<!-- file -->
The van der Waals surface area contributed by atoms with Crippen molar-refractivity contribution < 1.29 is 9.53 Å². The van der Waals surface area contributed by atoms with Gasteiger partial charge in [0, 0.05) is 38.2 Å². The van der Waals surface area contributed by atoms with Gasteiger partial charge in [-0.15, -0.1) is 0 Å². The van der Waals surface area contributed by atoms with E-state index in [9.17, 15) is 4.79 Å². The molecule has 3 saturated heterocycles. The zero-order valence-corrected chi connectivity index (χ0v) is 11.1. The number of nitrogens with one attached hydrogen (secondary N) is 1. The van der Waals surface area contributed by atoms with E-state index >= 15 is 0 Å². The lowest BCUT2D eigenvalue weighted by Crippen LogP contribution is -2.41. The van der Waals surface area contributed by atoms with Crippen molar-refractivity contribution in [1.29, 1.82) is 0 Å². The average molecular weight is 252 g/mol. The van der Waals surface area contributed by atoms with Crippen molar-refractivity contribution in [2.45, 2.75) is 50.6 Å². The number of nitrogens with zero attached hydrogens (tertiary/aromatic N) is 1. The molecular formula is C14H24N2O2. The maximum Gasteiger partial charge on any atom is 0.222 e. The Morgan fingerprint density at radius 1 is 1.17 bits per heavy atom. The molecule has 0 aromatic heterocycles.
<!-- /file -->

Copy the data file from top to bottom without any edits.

The van der Waals surface area contributed by atoms with Crippen molar-refractivity contribution < 1.29 is 9.53 Å². The van der Waals surface area contributed by atoms with Gasteiger partial charge in [0, 0.05) is 38.2 Å². The van der Waals surface area contributed by atoms with Gasteiger partial charge in [-0.15, -0.1) is 0 Å². The van der Waals surface area contributed by atoms with E-state index in [9.17, 15) is 4.79 Å². The molecule has 3 saturated heterocycles. The zero-order valence-corrected chi connectivity index (χ0v) is 11.1. The number of nitrogens with one attached hydrogen (secondary N) is 1. The van der Waals surface area contributed by atoms with E-state index >= 15 is 0 Å². The lowest BCUT2D eigenvalue weighted by Crippen LogP contribution is -2.41. The van der Waals surface area contributed by atoms with Crippen molar-refractivity contribution in [1.29, 1.82) is 0 Å². The average molecular weight is 252 g/mol. The van der Waals surface area contributed by atoms with Crippen molar-refractivity contribution in [2.45, 2.75) is 50.6 Å². The number of nitrogens with zero attached hydrogens (tertiary/aromatic N) is 1. The molecular formula is C14H24N2O2. The maximum Gasteiger partial charge on any atom is 0.222 e. The Morgan fingerprint density at radius 1 is 1.17 bits per heavy atom. The molecule has 0 aromatic heterocycles.